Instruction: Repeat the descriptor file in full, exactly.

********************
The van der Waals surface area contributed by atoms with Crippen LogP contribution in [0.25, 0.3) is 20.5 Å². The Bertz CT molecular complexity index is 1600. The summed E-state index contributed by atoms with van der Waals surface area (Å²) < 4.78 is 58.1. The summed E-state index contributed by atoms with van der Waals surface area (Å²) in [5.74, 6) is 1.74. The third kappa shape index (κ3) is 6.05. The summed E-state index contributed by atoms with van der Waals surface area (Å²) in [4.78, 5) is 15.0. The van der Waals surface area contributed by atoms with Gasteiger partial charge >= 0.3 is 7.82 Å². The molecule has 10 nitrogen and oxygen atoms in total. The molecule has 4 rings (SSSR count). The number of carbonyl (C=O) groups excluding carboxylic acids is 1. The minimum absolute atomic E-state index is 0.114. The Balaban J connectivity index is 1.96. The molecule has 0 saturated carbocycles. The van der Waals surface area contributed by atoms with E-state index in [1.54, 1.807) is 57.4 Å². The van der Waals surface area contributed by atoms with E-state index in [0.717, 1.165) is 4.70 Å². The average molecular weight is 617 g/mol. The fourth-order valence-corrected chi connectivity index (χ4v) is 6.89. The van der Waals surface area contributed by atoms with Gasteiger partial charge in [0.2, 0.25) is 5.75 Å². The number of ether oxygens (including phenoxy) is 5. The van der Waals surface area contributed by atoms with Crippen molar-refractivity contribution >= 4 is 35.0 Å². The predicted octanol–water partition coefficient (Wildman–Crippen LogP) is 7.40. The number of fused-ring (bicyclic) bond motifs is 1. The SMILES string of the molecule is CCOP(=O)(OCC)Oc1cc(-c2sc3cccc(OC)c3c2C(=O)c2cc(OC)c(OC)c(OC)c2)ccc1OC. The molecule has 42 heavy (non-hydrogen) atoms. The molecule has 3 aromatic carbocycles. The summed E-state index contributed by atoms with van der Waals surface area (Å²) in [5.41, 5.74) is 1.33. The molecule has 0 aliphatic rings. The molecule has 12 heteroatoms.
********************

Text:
The van der Waals surface area contributed by atoms with Crippen LogP contribution in [0.25, 0.3) is 20.5 Å². The Bertz CT molecular complexity index is 1600. The summed E-state index contributed by atoms with van der Waals surface area (Å²) < 4.78 is 58.1. The summed E-state index contributed by atoms with van der Waals surface area (Å²) in [5.74, 6) is 1.74. The third kappa shape index (κ3) is 6.05. The summed E-state index contributed by atoms with van der Waals surface area (Å²) in [4.78, 5) is 15.0. The van der Waals surface area contributed by atoms with Gasteiger partial charge >= 0.3 is 7.82 Å². The molecule has 10 nitrogen and oxygen atoms in total. The molecule has 4 rings (SSSR count). The number of carbonyl (C=O) groups excluding carboxylic acids is 1. The minimum absolute atomic E-state index is 0.114. The Balaban J connectivity index is 1.96. The molecule has 0 saturated carbocycles. The van der Waals surface area contributed by atoms with E-state index in [1.54, 1.807) is 57.4 Å². The van der Waals surface area contributed by atoms with E-state index in [0.717, 1.165) is 4.70 Å². The average molecular weight is 617 g/mol. The fourth-order valence-corrected chi connectivity index (χ4v) is 6.89. The van der Waals surface area contributed by atoms with Gasteiger partial charge in [0.2, 0.25) is 5.75 Å². The number of ether oxygens (including phenoxy) is 5. The van der Waals surface area contributed by atoms with Crippen molar-refractivity contribution >= 4 is 35.0 Å². The predicted octanol–water partition coefficient (Wildman–Crippen LogP) is 7.40. The number of fused-ring (bicyclic) bond motifs is 1. The SMILES string of the molecule is CCOP(=O)(OCC)Oc1cc(-c2sc3cccc(OC)c3c2C(=O)c2cc(OC)c(OC)c(OC)c2)ccc1OC. The molecule has 42 heavy (non-hydrogen) atoms. The molecule has 3 aromatic carbocycles. The summed E-state index contributed by atoms with van der Waals surface area (Å²) in [5.41, 5.74) is 1.33. The molecule has 0 aliphatic rings. The molecule has 12 heteroatoms.